US, Soviet naval growth geared to projecting power

Today, the United States and the Soviet Union are emphasizing naval forces and maritime strategy as key elements in their quest for military predominance in the world.

Briefings for President Reagan this week in Hawaii on the Soviet threat in the Pacific; ongoing naval exercises in which US and Soviet ships shadow and sometimes nudge each other; and the steady buildup in size and sophistication of both fleets illustrate this.

Under Adm. Sergei G. Gorshkov, commander in chief of the Soviet fleet for nearly three decades, Soviet sea power has evolved from a coastal defense force to a ''blue-water navy'' designed to extend throughout the world's oceans. Since late last year, a series of naval exercises has been held in the Indian Ocean, South China Sea, and the North Atlantic, emphasizing operations against aircraft carriers and submarines, and to block sea lanes. Most recently, a Soviet surface-action group headed by the helicopter carrier Leningrad and a large cruiser has been operating in the Caribbean.

Soviet and Warsaw Pact naval forces do not yet match those of NATO. According to Western intelligence sources, there are 1,400 ships in the East-bloc fleet, compared to 1,500 in the West's (1,700 with those of non-NATO France and Spain included). And NATO has an even greater lead in major war vessels of more than 1 ,000 tons displacement.

But the Soviet fleet has been catching up. And in many ways, it now is emulating the US fleet in an effort to achieve greater power projection capabilities. The Soviets are building their first large nuclear-powered aircraft carrier to launch and recover fighter jets. They are launching more ballistic-missile submarines to restructure a strategic arsenal that currently emphasizes vulnerable, land-based, intercontinental ballistic missiles.

This past year, two new classes of Soviet nuclear-powered attack subs were begun as well. And they are stressing advanced cruise missiles launched against sea and land targets from submerged and surface ships.

In recent months, the Soviet Union has also continued to expand its naval support facilities at Cam Ranh Bay, Vietnam, and in the Dahlak Archipelago in the southern Red Sea off Ethiopa. These now include long-range naval strike aircraft and units of the Soviet naval infantry (marines).

The US Navy, under President Reagan and Navy Secretary John F. Lehman Jr., has become the more active and most obviously bristling military service as well.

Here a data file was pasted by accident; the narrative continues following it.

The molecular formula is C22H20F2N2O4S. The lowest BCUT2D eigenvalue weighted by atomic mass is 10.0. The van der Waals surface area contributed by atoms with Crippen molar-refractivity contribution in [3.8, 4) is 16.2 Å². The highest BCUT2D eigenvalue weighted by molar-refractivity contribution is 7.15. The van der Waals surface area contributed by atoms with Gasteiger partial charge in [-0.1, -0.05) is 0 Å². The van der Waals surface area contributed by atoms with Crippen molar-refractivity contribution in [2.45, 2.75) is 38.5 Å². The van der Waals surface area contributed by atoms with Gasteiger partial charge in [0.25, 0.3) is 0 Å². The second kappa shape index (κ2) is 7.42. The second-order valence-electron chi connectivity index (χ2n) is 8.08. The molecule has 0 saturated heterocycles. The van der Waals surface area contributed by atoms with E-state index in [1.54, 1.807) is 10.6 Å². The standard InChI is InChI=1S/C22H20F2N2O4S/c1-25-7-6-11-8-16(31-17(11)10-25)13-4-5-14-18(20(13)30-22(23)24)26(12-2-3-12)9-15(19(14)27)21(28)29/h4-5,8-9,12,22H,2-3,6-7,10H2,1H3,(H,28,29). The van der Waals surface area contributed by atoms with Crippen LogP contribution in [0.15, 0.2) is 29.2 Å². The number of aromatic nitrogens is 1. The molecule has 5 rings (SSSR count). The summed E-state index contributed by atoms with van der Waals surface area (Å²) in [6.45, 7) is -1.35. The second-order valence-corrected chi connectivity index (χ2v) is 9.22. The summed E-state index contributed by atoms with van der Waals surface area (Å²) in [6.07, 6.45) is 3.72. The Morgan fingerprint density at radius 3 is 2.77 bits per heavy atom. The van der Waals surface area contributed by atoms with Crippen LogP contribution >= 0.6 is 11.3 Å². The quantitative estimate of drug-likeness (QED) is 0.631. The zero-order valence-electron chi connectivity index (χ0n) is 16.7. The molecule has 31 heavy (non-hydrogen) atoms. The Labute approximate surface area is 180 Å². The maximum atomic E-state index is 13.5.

With construction completions, and keels layed, the controversial 600-ship navy has become fact. In the push for two new aircraft carrier battle groups and more battleships, the emphasis continues to be on power projection and influence abroad. Another refurbished battleship, the USS Iowa, will be recommissioned Saturday, eventually to be armed with nuclear-tipped cruise missiles as well as its mammoth 16-inch guns.

Recent exercises in the North Atlantic and Caribbean show the ambition with which the US plans to protect its home turf and thrust into Soviet waters if necessary. Yet another exercise involving 350 ships and 30,000 personnel at a cost of $25 million began last weekend.

But even among US defense officials, support for Mr. Lehman's push for maritime superiority is not unanimous. Defense Undersecretary Richard D. DeLauer and former deputy defense secretary Paul W. Thayer have questioned the emphasis on carriers and other large surface ships that could make lucrative targets.

In a recent secret memo, Adm. James D. Watkins, chief of naval operations, reportedly warned that the US fleet is suffering a ''serious shortfall'' in advanced missiles and other weapons.

One senior officer, asked to critique the Navy's latest strategy outline, grumbled about the ''widespread use of overly simplistic assumptions.''

Yet both superpowers are intent on countering what they see as their opponent's increasing naval might.

''A primary Soviet objective is naval interdiction of the lifelines connecting the United States, its allies, and the West's sources of vital fuel and minerals - 95 percent of which move by sea,'' Secretary Lehman wrote recently. ''Their target, therefore, is not only or even primarily our warships, but rather our supply ships, our Army sealift, and our merchant vessels.''

The Soviet Union now has eight types of submarines in production, some featuring titanium hulls, providing better survivability and the ability to operate at greater depths. This is a counter to the US edge in anti-submarine warfare capabilities and NATO's very long supply line from the United States to Europe.

The recent Soviet naval exercise in the Norwegian Sea and North Atlantic - the largest such Soviet exercise ever held - tested the Soviet Navy's ability to break out of its home water and take the offensive at sea.

US strategy in the event of general war is to bottle up the Soviet fleet and attack missile-bearing submarines in port.

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